The Spanish private research organisation CARTIF has completed the first assessment focusing on the environmental and social performance of Metsä Group’s Kuura textile fibre. Kuura is still in a R&D phase and the production process to make it is currently being tested and further developed at a tonne per day demo plant in Äänekoski, Finland. The outcome of the assessment conducted by CARTIF is very good for Kuura. In regard to environmental performance, when comparing to other commercial man-made cellulosic fibres (viscose and lyocell), and to cotton, Kuura shows the lowest impact on climate change, supporting its viability as a sustainable solution in the market of textile fibres.
“I think the overall policy framework is clear about the strategic role of bio-based industries in achieving the EU sustainability objectives. There is also clarity about the direction of EU support in the coming decade.” Philippe Mengal, executive director of the Bio-based Industries Joint Undertaking talks to Il Bioeconomista.
“The paradigm of the circular bioeconomy for Novamont means renerating territories, focusing on soil health and on the decarbonisation of the atmosphere”. To say it – in this interview with Il Bioeconomista – is Giulia Gregori, Strategic Planning and Corporate Communications Manager at Novamont, the company based in Novara, Italy, which is a leader in the world market of bioplastics. Gregori talks about the circular bioeconomy in the frame of the EU Green Deal and the circular economy action plan and talks also about Grace, the BBI JU demo project focused on hemp and miscanthus.
“I am convinced that this crisis will teach us many lessons and I am sure that the day after will find us working together to kick-star again our economies and drive our recovery towards a more resilient, green and digital EU.” Philippe Mengal, Executive Director of BBI JU, talks to IlBioeconomista. In this exclusive interview, he tells us how the European bioeconomy is reacting to the crisis of coronavirus.
Clariant conducted tests on approximately 30 tons of miscanthus provided by INA, Croatia’s leading oil and gas company. The miscanthus biomass was harvested and baled at the INA demonstration site in Croatia in February this year and shipped for processing to Clariant’s pre-commercial sunliquid plant in Straubing, Germany for conversion into lignocellulosic sugars and ethanol.
The final event of the European project FIRST2RUN will take place at the Square Convention centre in Brussels on June 20. Co-ordinated by Italian biochemical company Novamont and funded by the Bio-Based Industries Joint Undertaking under the European Union’s Horizon 2020 research and innovation programme, FIRST2RUN is a flagship project involving four companies and universities from Italy, UK and The Netherlands.
Climate change, population growth, soil degradation, biodiversity loss. These are the main challenges that humanity is called to face at the beginning of the millennium. The bioeconomy is one of the keys to tackling them and overcoming them, reconciling the economy, the environment and society. Based on the use of renewable biological resources as raw materials for industrial, energy, food and feed production, according to the European Union it has the potential to create at least one million jobs by 2030. The book that I wrote together with Irene Baños Ruiz aims at drawing a precise and up-to-date picture of the concept of bioeconomy, its origins, connections with sustainability and the circular economy and the multiple applications that we find in different products of our daily life.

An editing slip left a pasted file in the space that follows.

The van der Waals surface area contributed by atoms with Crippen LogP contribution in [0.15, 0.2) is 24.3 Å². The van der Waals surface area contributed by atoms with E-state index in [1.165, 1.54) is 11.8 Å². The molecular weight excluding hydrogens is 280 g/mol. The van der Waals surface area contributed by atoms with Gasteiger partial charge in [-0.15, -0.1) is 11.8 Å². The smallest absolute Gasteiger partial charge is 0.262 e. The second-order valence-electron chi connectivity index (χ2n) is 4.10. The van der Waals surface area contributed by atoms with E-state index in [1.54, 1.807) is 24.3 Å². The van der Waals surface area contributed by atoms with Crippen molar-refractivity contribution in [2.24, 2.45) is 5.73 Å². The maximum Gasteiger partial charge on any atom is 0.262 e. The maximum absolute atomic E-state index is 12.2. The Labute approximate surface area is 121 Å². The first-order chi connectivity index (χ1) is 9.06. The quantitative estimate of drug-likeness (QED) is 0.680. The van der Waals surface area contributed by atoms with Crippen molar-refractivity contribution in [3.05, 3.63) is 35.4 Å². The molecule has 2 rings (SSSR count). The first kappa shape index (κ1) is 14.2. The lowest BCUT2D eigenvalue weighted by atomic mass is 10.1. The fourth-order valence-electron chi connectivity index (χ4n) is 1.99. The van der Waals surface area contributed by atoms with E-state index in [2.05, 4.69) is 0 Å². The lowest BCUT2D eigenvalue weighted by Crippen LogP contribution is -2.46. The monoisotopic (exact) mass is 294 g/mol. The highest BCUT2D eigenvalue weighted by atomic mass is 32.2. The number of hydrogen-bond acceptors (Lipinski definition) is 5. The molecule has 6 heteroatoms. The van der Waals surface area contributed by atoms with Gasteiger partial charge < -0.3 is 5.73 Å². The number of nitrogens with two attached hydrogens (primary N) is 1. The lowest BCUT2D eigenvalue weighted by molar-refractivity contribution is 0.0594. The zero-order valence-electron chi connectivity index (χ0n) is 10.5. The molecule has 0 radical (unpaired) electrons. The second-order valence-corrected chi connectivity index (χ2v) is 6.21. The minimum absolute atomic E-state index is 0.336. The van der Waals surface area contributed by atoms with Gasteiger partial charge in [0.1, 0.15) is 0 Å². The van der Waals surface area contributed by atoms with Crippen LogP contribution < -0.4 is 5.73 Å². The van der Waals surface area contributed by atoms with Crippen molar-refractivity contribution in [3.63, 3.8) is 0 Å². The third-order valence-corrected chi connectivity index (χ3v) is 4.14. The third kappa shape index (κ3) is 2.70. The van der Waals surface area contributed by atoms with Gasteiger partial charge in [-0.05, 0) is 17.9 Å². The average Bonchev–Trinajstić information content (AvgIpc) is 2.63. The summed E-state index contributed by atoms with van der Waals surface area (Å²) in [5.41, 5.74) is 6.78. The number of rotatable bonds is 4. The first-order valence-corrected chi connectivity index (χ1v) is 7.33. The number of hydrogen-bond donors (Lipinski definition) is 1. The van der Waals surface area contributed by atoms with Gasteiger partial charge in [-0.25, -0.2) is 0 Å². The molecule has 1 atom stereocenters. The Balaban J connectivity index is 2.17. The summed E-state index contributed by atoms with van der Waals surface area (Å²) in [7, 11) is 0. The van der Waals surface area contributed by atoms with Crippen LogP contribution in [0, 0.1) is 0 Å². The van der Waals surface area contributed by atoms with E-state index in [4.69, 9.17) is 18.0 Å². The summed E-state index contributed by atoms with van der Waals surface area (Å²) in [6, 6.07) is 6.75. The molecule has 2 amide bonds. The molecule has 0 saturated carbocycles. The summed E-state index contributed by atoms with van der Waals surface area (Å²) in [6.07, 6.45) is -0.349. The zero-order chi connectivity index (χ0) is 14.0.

I would like to thank particularly Philippe Mengal, executive director at BBI JU, and Marc Palahì, director at the European Forest Institute, who have written in a truly passionate way the foreword and the introduction of the book. Now “Che cosa è la bioeconomia” (What is the bioeconomy) is available only in Italian, soon also in English.
I would also like to thank all those who have accepted to be interviewed (Fabio Fava, Chris Patermann, Catia Bastioli, Massimo Centemero, Sandy Marshall, Mathieu Flamini, Jennifer Holmgren, Michael Carus and Frank Rijsberman) and in general all those who are making the sustainable and circular bioeconomy possible worldwide.
“I also believe that we need to embrace genetic technologies, rather than be fearful of them, to enable the greatest beneficial outcomes in the shortest time”. To say it – in this interview with Il Bioeconomista – is William Cracroft-Eley, chairman of Terravesta, a leading miscanthus supply chain specialist, producing sustainable energy from marginal land. In this interview he talks about miscanthus and the role of farmers in the bioeconomy, the BBI JU Demo Project GRACE, “which is demonstrating the feasibility of 10 bio-based value chains for hemp and miscanthus biomass at an industry relevant scale”, the bioeconomy in UK after Brexit and the Vivergo’s case.
Innovation within the bioeconomy needs a deep analysis of the market. We can identify and exploit trends and market needs. This article describes the need for market analysis in the bioeconomy sector, and provides insights on developments in biogas and bioplastics, for future market exploitations.
“The Bio-based industry grows really strong in confidence. In just a few years, it moved mountains by creating new value chains. This means new partnerships between sectors that never worked together before”. Dirk Carrez, executive director of BIC, which represents the private sector in a Public-Private Partnership (PPP) with the European Commission, also known as the Bio-based Industries Joint Undertaking (BBI JU), talks to Il Bioeconomista. In this long interview with us he talks about the main achievements of the bio-based industry in Europe and its new vision 2050. “Only with a renewed BBI JU will we be able to effectively work towards realising the Circular Bio-Society”, he says.